The supposed economic rationale which has been invoked by the Finance Ministry, for the massive reduction in tax rates, is the "Laffer Curve", which posits a relationship between tax rates and total revenue collection such that as tax rates rise, the tax collected rises up to some critical point, after which further rises in the rate actually cause tax revenue to decline. In the 1980s, both Reaganite "supply-side economics" in the US and Thatcherite economic policies in the UK adopted this argument to enforce significant cuts in marginal rates of income taxation, on the grounds that this would generate income growth which would more than compensate for the declining rates. The result, in both countries, was actually very substantial declines in tax revenues relative to national income, as well as ballooning government deficits. Perhaps even more significant than the fiscal consequence was the distributional one : in both countries, the period was marked by dramatic increases of inequality in the distribution of income and wealth, which are still having negative social repercussions.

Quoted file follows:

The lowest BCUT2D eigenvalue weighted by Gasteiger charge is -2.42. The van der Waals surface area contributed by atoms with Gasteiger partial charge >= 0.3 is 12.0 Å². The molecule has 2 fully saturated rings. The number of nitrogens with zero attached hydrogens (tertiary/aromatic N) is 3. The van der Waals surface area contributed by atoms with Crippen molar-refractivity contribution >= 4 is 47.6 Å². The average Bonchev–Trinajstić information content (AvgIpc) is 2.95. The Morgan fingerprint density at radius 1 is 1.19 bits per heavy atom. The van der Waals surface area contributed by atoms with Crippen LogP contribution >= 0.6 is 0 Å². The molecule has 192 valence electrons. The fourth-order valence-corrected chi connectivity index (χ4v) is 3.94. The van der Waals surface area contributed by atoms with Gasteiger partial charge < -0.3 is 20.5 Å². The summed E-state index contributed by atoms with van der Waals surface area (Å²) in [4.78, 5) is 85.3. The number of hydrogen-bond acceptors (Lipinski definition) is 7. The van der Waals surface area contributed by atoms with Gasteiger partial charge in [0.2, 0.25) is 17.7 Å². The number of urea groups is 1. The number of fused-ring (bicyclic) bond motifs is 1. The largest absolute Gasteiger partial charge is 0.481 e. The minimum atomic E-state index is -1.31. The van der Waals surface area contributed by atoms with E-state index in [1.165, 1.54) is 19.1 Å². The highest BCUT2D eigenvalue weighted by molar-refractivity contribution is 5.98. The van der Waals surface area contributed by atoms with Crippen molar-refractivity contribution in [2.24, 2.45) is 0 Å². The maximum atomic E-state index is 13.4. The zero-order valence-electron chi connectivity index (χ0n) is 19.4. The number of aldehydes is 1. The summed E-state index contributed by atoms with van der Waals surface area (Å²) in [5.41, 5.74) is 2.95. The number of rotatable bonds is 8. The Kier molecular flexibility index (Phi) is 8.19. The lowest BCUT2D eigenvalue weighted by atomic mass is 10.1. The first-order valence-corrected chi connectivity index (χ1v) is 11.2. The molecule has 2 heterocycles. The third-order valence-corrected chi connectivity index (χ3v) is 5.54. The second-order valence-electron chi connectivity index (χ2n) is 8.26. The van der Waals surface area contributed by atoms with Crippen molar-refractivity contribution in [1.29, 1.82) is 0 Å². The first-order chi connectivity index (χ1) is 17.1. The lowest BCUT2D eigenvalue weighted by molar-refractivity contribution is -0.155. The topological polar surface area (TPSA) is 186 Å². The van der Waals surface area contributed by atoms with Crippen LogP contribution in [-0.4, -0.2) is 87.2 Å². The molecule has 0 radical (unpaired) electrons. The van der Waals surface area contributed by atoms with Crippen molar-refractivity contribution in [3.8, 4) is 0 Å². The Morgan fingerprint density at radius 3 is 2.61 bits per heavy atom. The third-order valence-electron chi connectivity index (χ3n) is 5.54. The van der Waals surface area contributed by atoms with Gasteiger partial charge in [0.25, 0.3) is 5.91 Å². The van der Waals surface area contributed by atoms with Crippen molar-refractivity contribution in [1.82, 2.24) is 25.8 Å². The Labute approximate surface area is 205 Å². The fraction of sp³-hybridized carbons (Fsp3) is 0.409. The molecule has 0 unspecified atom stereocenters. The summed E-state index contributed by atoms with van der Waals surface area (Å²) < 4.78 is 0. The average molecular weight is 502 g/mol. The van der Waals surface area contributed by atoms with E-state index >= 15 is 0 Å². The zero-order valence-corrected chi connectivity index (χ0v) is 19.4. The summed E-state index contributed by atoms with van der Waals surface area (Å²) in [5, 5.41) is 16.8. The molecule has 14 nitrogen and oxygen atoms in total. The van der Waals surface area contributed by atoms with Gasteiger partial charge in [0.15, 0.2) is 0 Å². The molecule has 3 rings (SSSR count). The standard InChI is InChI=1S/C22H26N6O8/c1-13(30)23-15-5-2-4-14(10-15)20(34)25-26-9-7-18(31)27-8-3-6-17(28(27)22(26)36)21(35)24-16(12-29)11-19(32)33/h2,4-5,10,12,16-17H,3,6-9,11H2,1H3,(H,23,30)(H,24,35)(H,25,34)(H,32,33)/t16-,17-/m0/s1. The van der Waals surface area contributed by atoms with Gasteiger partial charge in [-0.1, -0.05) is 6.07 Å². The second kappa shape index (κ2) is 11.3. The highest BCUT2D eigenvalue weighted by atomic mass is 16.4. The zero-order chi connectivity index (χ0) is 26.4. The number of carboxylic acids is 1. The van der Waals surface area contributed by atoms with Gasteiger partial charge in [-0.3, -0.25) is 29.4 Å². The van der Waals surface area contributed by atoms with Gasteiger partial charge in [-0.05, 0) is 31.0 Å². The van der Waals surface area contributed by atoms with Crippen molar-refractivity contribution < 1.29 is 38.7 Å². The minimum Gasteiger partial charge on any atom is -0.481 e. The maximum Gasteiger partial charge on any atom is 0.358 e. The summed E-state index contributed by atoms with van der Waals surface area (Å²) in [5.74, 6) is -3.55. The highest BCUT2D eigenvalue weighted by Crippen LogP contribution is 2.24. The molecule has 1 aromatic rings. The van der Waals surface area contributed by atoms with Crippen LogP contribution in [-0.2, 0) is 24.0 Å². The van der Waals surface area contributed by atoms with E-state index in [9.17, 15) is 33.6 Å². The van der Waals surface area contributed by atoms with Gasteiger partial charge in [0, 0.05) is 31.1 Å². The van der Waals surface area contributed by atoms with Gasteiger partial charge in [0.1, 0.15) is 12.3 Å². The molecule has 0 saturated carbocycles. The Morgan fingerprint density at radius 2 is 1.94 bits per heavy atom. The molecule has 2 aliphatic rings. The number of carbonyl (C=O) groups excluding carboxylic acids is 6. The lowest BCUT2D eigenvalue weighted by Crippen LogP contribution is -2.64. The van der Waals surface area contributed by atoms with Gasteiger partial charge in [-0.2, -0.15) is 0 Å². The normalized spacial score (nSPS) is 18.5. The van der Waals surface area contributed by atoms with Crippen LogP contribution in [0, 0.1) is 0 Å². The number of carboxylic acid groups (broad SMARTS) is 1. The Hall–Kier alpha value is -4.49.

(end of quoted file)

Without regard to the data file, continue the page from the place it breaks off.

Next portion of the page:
Outside India, at the moment there are few respectable economists anywhere in the world who would support this version of the "Laffer Curve" argument. Within India, the most prevalent version of the argument is that declining tax rates reduce the incentive to avoid tax payment, and therefore bring about improved "compliance" on the part of tax payers. This is expected to provide the "buoyancy" in revenue collection upon which the Budget's revenue estimates crucially depend. The obvious problem with such an argument is that the extent of compliance of taxpayers also depends crucially upon the costs, or punishment, associated with non-compliance along with the likelihood of being found out. The failure in the past of the tax cuts and several "amnesties" which successive Finance Ministers in India have declared, has rested precisely on the understanding that tax evaders have had, that finally the system is not going to come down heavily on them. Ultimately, that is why tax evasion remains pervasive. This suggests that a far more effective way of enforcing compliance and a minimum degree of economic discipline upon the wealthier citizens, is simply to be more energetic in uncovering tax evasion and more stringent in punishing it. Providing the carrot of tax cuts without any corresponding stick of more credible systems of identification and punishment of tax evaders, is likely to have very little effect on compliance.